Start Firestarter Firewall

Firestarter Status

Firestarter Status

As you can see from the above screenshot the FireStarter firewall has three pages:

  1. Status
  2. Events
  3. Policy

The status page is the first page you see when you start the FireStarter firewall. It gives you information about the firewall status, network status, events and active connections.

What are the stats the firewall can be in? The FireStarter firewall can be:

  1. Active status which means that it is enabled and working
  2. Disabled status which means that the firewall has been stopped and all connections are accepted
  3. Locked status which means that nothing is allowed through the firewall

Following are the shortcuts that can be used to change the status of the FireStarter firewall.

  1. CTRL+S, start the firewall
  2. CTRL+P, stop the firewall

The policy page is the one that is important to us because we can add, edit and remove our own rules. It is divided into two parts:

  1. Inbound traffic policy
  2. Outbound traffic policy

In order to block incoming connections to your machine you need to play with the inbound policy. If you plan to run a service in your machine, for example SSH then you need to allow incoming connections from a specified host. You can also allow connections to a specific service from anyone.

If you want to allow connections from a host then go to the Policy page and select Inbound Traffic Policy from the drop down menu.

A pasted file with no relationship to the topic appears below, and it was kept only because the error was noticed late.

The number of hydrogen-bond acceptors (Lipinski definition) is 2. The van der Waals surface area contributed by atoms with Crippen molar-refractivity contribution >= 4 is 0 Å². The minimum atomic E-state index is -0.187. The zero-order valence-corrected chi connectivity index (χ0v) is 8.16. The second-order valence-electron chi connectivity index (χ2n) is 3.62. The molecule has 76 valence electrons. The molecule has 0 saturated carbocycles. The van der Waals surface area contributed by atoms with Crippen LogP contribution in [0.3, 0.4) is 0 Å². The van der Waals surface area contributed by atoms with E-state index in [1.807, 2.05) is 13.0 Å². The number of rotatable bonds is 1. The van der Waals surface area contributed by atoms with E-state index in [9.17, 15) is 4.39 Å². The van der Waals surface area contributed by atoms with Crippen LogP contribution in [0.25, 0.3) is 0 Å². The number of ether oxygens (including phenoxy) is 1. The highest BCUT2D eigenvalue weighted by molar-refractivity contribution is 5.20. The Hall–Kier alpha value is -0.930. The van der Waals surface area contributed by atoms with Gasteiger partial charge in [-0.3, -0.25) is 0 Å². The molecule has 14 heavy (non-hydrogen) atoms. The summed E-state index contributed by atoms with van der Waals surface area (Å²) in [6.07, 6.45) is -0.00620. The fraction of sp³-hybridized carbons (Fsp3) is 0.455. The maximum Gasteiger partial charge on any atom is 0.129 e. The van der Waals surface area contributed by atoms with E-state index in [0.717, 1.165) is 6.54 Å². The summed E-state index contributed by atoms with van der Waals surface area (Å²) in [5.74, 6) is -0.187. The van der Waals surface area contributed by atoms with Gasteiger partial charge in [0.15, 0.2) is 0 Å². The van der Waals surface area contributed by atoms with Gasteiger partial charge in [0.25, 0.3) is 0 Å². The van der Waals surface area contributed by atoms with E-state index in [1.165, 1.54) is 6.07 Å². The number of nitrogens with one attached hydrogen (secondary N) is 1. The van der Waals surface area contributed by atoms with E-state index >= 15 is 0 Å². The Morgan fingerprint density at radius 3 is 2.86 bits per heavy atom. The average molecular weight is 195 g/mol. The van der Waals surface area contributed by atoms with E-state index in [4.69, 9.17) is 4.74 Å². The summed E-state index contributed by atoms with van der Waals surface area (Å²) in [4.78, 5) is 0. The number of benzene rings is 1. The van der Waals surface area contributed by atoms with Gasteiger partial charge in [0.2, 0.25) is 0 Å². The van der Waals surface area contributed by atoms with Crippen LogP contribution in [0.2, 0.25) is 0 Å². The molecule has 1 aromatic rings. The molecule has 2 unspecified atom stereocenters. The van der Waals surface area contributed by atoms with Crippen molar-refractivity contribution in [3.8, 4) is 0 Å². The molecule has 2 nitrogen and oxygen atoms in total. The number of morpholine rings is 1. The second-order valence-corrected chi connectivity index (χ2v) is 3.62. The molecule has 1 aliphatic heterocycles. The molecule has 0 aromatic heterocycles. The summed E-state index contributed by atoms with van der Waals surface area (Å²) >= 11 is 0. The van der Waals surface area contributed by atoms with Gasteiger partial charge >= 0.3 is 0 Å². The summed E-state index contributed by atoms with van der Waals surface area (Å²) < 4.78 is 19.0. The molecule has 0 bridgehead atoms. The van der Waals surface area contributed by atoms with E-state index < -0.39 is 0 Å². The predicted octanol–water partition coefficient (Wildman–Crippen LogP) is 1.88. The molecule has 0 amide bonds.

Inbound Traffic Policy

Inbound Traffic Policy

Right Click under Allow Connections From Host and specify the IP, hostname or network.

Allow Connections From Host

Allow Connections From Host

Do you like to allow a service for anyone in your machine? FireStarter makes it very easy. Right Click under Allow Service Port For and specify your service like showed in the following screenshots.

Allow Service Port For

Allow Service Port For

Allow SSH Service

Allow SSH Service

Connection Status

Connection Status

How to remove a rule? It is very simple. Just right click on the rule and select Remove Rule.

Reference Links

Firestarter Homepage

That’s it for now, I hope you liked the article, and I would also like to know which firewall you use and why? in the comment section.

Ravi Saive

Owner at TecMint.com
Simple Word a Computer Geek and Linux Guru who loves to share tricks and tips on Internet. Most Of My Servers runs on Open Source Platform called Linux.

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6 Responses

  1. Daniel Noberto says:

    Does it make nat too?

  2. gosgog says:

    I’ve been using it for 6+ years. its easy, bug free & great, I also use Clam for anti virus. Both, when I’m using various Ubuntu O/S & currently using Point linux.

  3. Bob Robertson says:

    I notice no IPv6. That’s too bad. Maybe next version?

  4. dar says:

    Using Kubuntu 13.10, unfortunately Firestarter is not in the repositories.

  5. Rog says:

    Firestarter hasn’t been updated for almost 9 years.

  6. Quinn says:

    Firestarter is no longer being maintained, will not support IPv6 and Ubuntu has decided it is obsolete and removed from the official repositories. Any distro’s based off Ubuntu will no longer provide it.

    It still works great and the way to install it now is to download the .deb file from the Ubuntu Raring (13.04) repository manually and install it using dpkg.

    It can be downloaded from here http://www.ubuntuupdates.org/package/core/raring/universe/base/firestarter